Water samples


Sea Sand With Out Wash 515

Table 7: Total Dissolved Solids values

Table 4: Chloride Content in mg\lit River sand In mg\lit

River sand

Total Dissolved Solids Total dissolved solids (TDS) comprise inorganic salts (principally calcium, magnesium, potassium, sodium, bicarbonates, chlorides, and sulfates) and some small amounts of organic matter that are dissolved in water. TDS in drinking-water originate from natural sources, sewage, urban run-off, industrial wastewater, and chemicals used in the water treatment process, and the nature of the piping or hardware used to convey the water, i.e., the plumbing.


Water samples

Temporary hardness Permanent hardness

Impact Factor value: 7.211

Days 3 14 28

CUBE 1 12.89 21.96 39.85

CUBE 2 13.07 22.01 38.34

CUBE 3 12.91 22.17 39.06

Compressive Strength N/mm2 of Sea Sand without wash


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International Research Journal of Engineering and Technology (IRJET)

e-ISSN: 2395-0056

Volume: 05 Issue: 06 | June-2018

p-ISSN: 2395-0072

Table 11: Compressive Strength of Sea Sand without wash Days 3 14 28

CUBE 1 6.97 11.08 20.36

CUBE 2 7.02 11.25 22.01

Chart - 1 : 3 Days

CUBE 3 6.89 10.30 18.58

Compressive strength in Mpa(Avg)

SL.NO 1. 2. 3.

Compressive Strength N/mm2 of 10% Sea Sand Table 12: Compressive Strength of 10% Sea Sand SL. NO 1. 2. 3.

Days 3 14 28

CUBE 1 8.01 16.98 33.43

CUBE 2 7.89 16.76 32.85

CUBE 3 8.45 17.08 33.05

14 12 10 8 6 4 2 0

3 Days River Sea 10% 20% 30% 40% 50% 100% sand sand with out wash Percentage of Replacement

Compressive Strength N/mm2 of 20% Sea Sand Table 13: Compressive Strength of 20% Sea Sand Days 3 14 28

CUBE 1 8.67 17.21 34.97

CUBE 2 7.23 17.76 34.23

CUBE 3 8.21 17.38 33.65

Chart - 2 : 14 Days Compressive strength in Mpa(Avg)

SL. NO 1. 2. 3.

Compressive Strength N/mm2 of 30% Sea Sand Table 14: Compressive Strength of 30% Sea Sand SL. NO




















Compressive Strength N/mm2 of 40% Sea Sand

25 20 15

10 5 0 14 Days

Percentage of Replacement

Table 15: Compressive Strength of 40% Sea Sand SL. NO 1. 2. 3.

Days 3 14 28

CUBE 1 10.02 20.78 36.59

CUBE 2 9.89 20.54 35.36

CUBE 3 10.36 19.91 36.95

Chart-3 : 28 Days Compressive strength in Mpa(Avg)

Compressive Strength N/mm2 of 50% Sea Sand Table 16: Compressive Strength of 50% Sea Sand SL. NO 1. 2. 3.

Days 3 14 28

CUBE 1 11.98 20.65 38.16

CUBE 2 12.10 21.12 38.64

CUBE 3 11.95 21.08 38.29

Compressive Strength N/mm2 of 100% Sea Sand

45 40 35 30 25 20 15 10 5 0

28 Days

Percentage of Replacement

Table 17: Compressive Strength of 100% Sea Sand SL. NO 1. 2. 3.

Days 3 14 28

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CUBE 1 10.25 17.63 34.28


CUBE 2 10.37 18.01 34.72

Through washing of sea sand by ample amount of fresh water, the salt content is predominantly reduced to an extent and can be used in some construction works. But the sea sand by wash which is being washed and it is mixed with conventional fine aggregate that is river sand for about 50%

CUBE 3 10.13 17.94 34.55

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International Research Journal of Engineering and Technology (IRJET)

e-ISSN: 2395-0056

Volume: 05 Issue: 06 | June-2018

p-ISSN: 2395-0072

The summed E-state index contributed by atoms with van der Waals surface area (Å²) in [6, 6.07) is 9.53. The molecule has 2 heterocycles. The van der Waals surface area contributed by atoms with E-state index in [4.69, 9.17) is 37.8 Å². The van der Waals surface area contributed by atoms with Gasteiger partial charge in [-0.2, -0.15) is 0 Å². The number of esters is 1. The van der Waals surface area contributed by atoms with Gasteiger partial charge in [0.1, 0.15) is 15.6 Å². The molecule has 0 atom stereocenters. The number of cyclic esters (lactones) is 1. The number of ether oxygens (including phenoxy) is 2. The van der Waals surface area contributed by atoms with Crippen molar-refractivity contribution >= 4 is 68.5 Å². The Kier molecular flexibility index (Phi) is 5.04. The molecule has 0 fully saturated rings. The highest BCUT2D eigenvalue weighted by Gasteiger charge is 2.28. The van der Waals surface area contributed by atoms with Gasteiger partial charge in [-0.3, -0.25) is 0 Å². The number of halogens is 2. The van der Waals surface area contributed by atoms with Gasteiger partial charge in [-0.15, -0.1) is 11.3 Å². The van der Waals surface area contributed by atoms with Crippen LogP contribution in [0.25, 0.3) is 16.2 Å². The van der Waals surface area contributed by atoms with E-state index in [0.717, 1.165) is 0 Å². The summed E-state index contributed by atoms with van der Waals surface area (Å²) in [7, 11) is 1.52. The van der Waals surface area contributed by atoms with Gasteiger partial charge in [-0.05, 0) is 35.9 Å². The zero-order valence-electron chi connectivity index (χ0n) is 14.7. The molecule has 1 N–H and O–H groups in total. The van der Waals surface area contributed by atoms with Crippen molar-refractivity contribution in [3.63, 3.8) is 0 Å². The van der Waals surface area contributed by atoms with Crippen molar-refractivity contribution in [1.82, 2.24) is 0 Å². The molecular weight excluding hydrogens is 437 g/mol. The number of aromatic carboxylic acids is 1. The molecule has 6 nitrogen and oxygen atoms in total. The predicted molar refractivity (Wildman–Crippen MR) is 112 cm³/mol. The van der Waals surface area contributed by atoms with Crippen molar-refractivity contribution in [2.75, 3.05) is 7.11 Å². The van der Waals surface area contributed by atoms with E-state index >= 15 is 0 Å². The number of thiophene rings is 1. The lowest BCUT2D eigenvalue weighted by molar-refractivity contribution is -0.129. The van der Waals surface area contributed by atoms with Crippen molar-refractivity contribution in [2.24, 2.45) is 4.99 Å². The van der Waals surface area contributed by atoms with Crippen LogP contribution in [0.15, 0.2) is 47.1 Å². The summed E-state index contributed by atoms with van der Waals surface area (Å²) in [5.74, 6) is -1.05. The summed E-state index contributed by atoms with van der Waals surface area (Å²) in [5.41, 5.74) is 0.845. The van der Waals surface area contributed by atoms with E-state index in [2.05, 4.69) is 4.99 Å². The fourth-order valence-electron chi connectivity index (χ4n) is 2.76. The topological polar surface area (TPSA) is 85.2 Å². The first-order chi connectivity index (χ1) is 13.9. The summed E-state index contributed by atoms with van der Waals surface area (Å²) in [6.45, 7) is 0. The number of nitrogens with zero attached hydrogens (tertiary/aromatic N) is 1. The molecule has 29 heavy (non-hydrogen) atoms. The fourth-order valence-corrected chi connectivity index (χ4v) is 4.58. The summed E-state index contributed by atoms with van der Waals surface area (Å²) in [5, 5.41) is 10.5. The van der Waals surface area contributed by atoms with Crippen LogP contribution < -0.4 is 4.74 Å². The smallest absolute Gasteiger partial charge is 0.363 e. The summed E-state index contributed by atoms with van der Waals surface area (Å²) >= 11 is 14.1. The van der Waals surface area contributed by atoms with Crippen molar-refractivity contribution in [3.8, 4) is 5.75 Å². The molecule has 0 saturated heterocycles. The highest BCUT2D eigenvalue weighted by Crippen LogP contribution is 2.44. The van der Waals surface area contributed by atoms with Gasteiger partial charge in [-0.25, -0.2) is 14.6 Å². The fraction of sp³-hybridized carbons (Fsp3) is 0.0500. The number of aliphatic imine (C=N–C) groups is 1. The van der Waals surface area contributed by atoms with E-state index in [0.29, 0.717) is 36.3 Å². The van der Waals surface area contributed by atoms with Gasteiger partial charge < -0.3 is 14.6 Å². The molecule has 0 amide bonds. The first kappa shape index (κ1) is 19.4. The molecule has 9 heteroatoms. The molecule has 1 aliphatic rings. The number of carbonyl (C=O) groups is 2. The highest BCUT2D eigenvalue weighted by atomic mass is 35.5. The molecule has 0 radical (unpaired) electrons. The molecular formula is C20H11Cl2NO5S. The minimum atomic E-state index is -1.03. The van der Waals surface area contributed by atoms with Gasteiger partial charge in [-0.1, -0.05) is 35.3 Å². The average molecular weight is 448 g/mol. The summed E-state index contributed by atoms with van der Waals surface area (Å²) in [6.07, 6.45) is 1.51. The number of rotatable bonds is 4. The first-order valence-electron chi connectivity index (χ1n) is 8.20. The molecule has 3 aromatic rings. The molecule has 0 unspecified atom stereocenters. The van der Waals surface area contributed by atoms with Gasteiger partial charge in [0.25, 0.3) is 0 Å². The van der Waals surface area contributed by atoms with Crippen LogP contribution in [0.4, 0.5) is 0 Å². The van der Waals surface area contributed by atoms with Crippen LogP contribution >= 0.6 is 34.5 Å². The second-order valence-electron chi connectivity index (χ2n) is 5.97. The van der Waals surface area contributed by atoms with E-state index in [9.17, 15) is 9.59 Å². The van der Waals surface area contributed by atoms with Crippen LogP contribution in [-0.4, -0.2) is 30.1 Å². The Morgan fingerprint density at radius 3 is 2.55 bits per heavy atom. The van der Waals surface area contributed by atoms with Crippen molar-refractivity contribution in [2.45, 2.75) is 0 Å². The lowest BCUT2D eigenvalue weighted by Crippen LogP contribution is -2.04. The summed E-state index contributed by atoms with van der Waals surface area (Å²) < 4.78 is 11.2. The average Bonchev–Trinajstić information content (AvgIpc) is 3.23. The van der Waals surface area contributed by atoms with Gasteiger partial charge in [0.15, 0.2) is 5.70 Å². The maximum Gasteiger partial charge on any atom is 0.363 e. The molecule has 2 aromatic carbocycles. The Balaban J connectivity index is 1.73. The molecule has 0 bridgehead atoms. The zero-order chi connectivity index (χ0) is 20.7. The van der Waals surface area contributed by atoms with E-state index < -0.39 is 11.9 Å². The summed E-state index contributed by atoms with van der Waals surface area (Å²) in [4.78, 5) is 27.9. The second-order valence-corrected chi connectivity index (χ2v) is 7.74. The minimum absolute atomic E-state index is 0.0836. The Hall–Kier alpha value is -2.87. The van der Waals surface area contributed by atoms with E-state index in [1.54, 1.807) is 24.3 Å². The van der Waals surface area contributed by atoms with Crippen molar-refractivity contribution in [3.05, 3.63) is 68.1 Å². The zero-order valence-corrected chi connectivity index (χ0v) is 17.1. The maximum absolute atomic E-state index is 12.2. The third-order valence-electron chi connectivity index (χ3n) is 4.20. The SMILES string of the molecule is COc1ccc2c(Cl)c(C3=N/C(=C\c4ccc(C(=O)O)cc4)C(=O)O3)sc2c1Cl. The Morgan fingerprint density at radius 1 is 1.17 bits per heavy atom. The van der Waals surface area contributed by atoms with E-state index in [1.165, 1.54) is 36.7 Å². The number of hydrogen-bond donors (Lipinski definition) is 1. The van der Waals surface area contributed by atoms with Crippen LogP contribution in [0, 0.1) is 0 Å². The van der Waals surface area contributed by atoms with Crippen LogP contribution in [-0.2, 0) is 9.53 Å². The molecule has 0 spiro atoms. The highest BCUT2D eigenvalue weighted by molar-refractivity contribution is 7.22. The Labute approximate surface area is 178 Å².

in equal proportions and this mixture provides equal strength equal to that of conventional river sand.

BIOGRAPHIES Shridhara Y Asst.Professor Department of Civil Engineering N.D.R.K.I.T Hassan Karnataka, India.

7. CONCLUSION After washing the sea sand is used for construction. This washed sea sand consists of less amount of salt content. The specific gravity and salt content are under tolerable limits. But higher fineness of sea sand carks brittle behavior in the concrete. This results in the lesser durability of concrete even though having higher initial compressive strength. By proper treatment to the sea sand that through clear removal of salt content it is possible to ensure larger durability of concrete. This work deals with the usage of sea sand in the construction field with the removal of salt content from sand. After the purification of the sea sand using the experimental setup many tests are conducted on the sand and water is removed from the apparatus after the rinse mechanism. Partial mixing of purified sea sand and the river sand attains adequate strength at 28 days. The replacement of river sand by sea sand overcomes the future demand in the requirement of the river sand in construction. The purified sea sand has more strength than the unpurified sea sand and river sand. Hence, it is proved that the corrosion is controllable. This project concluded that the removal of salt content from sea sand is mandatory for improving the workability and durability of any construction works.

Devaraju T S Asst.Professor Department of Civil Engineering N.D.R.K.I.T Hassan Karnataka, India.


Effect on Compressive Strength of Concrete Using Sea Sand as a Partial Replacement for Fine Aggregate”. IJRET 20150406030 W. Sai Deepak, G. Tirupathi Naidu.


“Experimental Investigation of Sea Sand for Construction Purposes” B.Subashini, G. Sivaranjani, G. Dhanalakshmi, K. Gayathri, A. Ashok Kumar, A. Srimathi and C. Revathi.


Evaluation of the Potential of Sea Sand as an Alternative to River Sand for Concrete Production in Sri Lanka; Journal of Geaological of Sri Lanka Vol. 16 (2014), 109117 Professor P.G. Cooray Memorial Volume.


“Experimental Investigation on Concrete Using Sea Sand as Fine Aggregate”. V.Mahalakshmi, S.Priyadharshini, K.Sandhana Roja, M.Sountharya, V.K.Palanisamy U.G, Dept. of Civil Engineering, Cheran College of Engineering, K.Paramathi, Karur, India.

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IRJET-An Experimental Study on Compressive Strength of Concrete using Sea Sand as A Partial Replacem

IRJET-An Experimental Study on Compressive Strength of Concrete using Sea Sand as A Partial Replacem